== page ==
Dear reader: Actually no, going gluten-free for no particular reason can be a very risky business.

This is NOT a gluten-free bread - it is a multi grain

This is NOT a gluten-free bread – it is a multi grain

Why gluten-free diets can be bad for you?

Gluten-free diets exclude many whole grains and are lower in fiber content while higher in simple carbohydrate content.  Continue reading

What is healthy eating?

Dear Dr. Mo: How do we really define healthy eating? Where should I begin?

healthy eating means versatility in colours, shapes, sizes and tastes

healthy eating means versatility in colours, shapes, sizes and tastes

Dear reader: Healthy eating could mean different things for different people so when you hear or read that you should eat healthy, there comes a logical question – what does it mean for you?

En générale, healthy eating means choosing the right types and amounts of different food for your age, sex, activity level, health and of course, taste!

I have written extensively about food choices and types so explore my previous posts, some of which are here: Mediterranean diet, Importance of breakfast, Myths about healthy eating, Foods for a lower cholesterol, Eating healthy on the road, Fiber and health, Healthy foods etc.

So how to do it? How to eat healthy? Continue reading

Avocado, the super fruit

Dear Dr. Mo: I’ve been eating a lot of Avocados lately (not really sure whether they are fruit or vegetable) – are these any good for my health or is it just a

The only trick is to know when it's ripe enough to eat

The only trick is to know when it’s ripe enough to eat

quirky addition to a salad?

Dear reader: Avocados are very interesting and old food originating from South and Central America – they are fruit, not a vegetable.

My baby girl loves to eat them, which is great because Avocados are extremely healthy.

Personally, I will never learn to immediately tell a difference in my head between Avocados and Mangos, as for some strange reason my mind confuses these two words and no amount of mental effort will ever help; of course I always know an Avocado when I see one. Continue reading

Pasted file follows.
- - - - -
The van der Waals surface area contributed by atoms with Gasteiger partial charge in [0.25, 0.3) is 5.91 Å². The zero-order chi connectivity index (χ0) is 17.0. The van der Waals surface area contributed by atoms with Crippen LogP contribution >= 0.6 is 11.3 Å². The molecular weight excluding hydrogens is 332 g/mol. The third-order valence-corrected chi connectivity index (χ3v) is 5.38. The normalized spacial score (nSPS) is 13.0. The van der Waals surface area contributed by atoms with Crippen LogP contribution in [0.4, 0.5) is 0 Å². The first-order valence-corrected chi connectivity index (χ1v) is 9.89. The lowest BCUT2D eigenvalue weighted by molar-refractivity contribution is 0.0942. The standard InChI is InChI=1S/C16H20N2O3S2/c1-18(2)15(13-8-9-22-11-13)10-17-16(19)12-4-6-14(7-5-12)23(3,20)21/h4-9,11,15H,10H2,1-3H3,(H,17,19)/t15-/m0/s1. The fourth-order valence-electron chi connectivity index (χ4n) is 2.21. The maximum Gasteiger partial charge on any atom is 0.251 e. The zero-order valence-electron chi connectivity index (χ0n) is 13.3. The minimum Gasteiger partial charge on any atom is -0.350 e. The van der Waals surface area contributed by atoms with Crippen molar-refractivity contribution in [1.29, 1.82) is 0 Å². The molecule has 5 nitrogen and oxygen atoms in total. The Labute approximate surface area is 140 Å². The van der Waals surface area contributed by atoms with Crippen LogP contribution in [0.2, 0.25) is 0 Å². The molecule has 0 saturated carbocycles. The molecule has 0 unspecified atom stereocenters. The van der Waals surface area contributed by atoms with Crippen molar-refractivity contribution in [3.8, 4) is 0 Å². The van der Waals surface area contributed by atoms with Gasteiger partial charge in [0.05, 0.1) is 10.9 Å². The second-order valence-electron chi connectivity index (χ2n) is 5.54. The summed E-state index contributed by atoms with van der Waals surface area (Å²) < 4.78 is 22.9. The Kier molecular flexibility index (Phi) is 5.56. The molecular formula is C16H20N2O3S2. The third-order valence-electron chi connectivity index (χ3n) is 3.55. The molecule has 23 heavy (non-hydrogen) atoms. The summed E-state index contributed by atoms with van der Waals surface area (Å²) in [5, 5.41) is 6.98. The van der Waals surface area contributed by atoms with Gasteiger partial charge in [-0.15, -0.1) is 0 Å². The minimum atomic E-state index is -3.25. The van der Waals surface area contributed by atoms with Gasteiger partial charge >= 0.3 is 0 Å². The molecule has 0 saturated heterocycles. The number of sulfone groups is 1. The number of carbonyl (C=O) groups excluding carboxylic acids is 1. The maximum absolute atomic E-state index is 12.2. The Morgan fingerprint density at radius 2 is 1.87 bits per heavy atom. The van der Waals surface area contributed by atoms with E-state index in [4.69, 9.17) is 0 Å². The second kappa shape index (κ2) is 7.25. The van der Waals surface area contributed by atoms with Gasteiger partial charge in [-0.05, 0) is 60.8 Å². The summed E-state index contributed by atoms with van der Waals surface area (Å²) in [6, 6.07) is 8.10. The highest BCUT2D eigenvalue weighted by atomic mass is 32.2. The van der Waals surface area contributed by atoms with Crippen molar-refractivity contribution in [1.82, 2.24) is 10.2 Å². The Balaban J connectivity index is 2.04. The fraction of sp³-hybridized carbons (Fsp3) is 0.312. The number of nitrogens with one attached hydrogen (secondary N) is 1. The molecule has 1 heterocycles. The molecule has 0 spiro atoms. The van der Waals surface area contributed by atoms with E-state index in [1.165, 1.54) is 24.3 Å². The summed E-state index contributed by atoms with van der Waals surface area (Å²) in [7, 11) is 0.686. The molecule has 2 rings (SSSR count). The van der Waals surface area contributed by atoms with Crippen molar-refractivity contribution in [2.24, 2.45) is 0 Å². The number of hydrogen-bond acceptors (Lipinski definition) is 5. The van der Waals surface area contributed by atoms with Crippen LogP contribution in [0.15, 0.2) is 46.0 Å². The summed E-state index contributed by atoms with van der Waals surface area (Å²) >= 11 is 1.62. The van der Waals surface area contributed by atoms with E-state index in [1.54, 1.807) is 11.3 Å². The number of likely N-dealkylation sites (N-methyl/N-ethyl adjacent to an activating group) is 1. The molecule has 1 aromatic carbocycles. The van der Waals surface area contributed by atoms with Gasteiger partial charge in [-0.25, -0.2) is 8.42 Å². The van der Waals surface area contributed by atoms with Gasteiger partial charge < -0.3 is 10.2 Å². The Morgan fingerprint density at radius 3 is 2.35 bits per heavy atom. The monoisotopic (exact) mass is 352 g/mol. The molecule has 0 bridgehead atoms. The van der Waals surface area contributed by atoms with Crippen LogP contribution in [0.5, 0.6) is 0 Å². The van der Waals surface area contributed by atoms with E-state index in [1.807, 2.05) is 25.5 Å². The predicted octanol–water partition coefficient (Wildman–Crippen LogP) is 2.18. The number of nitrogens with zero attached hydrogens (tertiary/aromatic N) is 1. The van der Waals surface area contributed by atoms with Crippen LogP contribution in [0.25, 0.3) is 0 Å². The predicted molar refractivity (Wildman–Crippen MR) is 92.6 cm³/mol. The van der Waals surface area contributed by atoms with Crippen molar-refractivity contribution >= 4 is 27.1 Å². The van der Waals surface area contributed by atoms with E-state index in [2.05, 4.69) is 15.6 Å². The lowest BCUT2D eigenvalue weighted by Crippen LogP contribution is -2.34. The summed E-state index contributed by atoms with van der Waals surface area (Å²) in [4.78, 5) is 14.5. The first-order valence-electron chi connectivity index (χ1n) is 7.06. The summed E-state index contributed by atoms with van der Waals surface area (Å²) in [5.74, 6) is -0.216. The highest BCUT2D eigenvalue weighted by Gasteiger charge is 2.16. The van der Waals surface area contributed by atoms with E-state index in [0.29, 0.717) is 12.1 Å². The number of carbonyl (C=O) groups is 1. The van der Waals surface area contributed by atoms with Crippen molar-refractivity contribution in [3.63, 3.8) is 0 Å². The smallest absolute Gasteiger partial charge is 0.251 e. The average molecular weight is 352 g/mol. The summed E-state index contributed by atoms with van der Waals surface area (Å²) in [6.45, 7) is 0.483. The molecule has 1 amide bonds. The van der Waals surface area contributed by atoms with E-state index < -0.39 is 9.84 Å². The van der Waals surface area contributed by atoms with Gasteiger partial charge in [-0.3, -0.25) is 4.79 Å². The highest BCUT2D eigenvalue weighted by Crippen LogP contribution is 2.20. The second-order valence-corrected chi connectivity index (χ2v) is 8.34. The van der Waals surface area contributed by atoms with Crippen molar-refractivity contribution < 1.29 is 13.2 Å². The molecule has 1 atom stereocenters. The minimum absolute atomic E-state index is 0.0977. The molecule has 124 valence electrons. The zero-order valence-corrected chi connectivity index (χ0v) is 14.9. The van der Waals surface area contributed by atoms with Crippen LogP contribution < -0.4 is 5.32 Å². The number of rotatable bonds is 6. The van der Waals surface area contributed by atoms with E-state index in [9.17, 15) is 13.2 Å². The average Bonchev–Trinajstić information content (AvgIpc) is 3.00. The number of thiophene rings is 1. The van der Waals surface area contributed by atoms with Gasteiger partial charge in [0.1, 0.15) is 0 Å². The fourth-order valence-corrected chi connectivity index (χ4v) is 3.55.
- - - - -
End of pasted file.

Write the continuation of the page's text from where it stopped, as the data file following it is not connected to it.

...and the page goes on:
Butter or Margarine?

Dear Dr. Mo: I love butter but is margarine better for my health? And which one?

butter

Butter is tasty but could hurt health

Dear reader: I remember when I was a child, I used to steal a stick of butter from the fridge and eat it whole, biting on it as if it were an apple. I loved the way it melted through my little fingers and the greasy and salty taste it had as I munched on it. Whenever my theft was discovered, my grandmother wasn’t too happy about it – she thought I would spoil my stomach with that much butter – often times she was right.

For a little child to eat food high in fat content is actually beneficial so my ventures to the fridge weren’t too harmful to my health (apart from occasional diarrhea) but as we age, eating a lot of butter on a regular basis can hurt our health. Butter is made from animal fat (usually from cow’s milk), which is high in saturated fat and cholesterol. Continue reading

Foods to lower your Cholesterol

Dear Dr. Mo: I’m worried about my cholesterol levels and I am thinking of ways to avoid foods that will keep on raising it. What to do to bring my cholesterol down?

Dear reader: Following a healthy diet usually brings up the question of which foods to avoid. The follow up thought in our heads leads us to figuring out which foods could raise our cholesterol levels and add kilograms.

Normally, you’d want to avoid too much saturated fats from meat, full fat-dairy products (cheese, high fat milk) and trans fats found in many processed foods like pastries, processed cheese like the ones in a fast-food burger, cakes, cookies, biscuits, creams, candy etc. Even your favorite chips or pretzels are packed with trans fats (these hide behind tech terms like hydrogenated plant-based fat or palm fat so don’t be fooled).

Go nuts – it will regulate your cholesterol

These foods hurt our bodies not just by raising cholesterol levels (mostly the ‘bad’ one – LDL) but by exposing our cells to un-natural compounds, which we were simply not designed to handle.

In response, our systems are stressed out and over time, chain biochemical reactions lead to cancers, heart disease, strokes, diabetes, tons of autoimmune diseases, genetic alterations etc.

The list of unhealthful foods would be far too long. Here’s a hint – those advertised the most are usually suspicious.

Instead, and further to my previous post, I will list 8 foods (and functional foods), which strongly help to regulate your cholesterol level and have appropriate ratio of HDL (the ‘good’ one) Vs. LDL (the ‘bad’ one).
Of course, for some people, diet alone is not enough to bring cholesterol under control in which case your doctor may start you on some medication to help you reach desired levels but even in these cases, proper diet is of large significance for success and long term health. Continue reading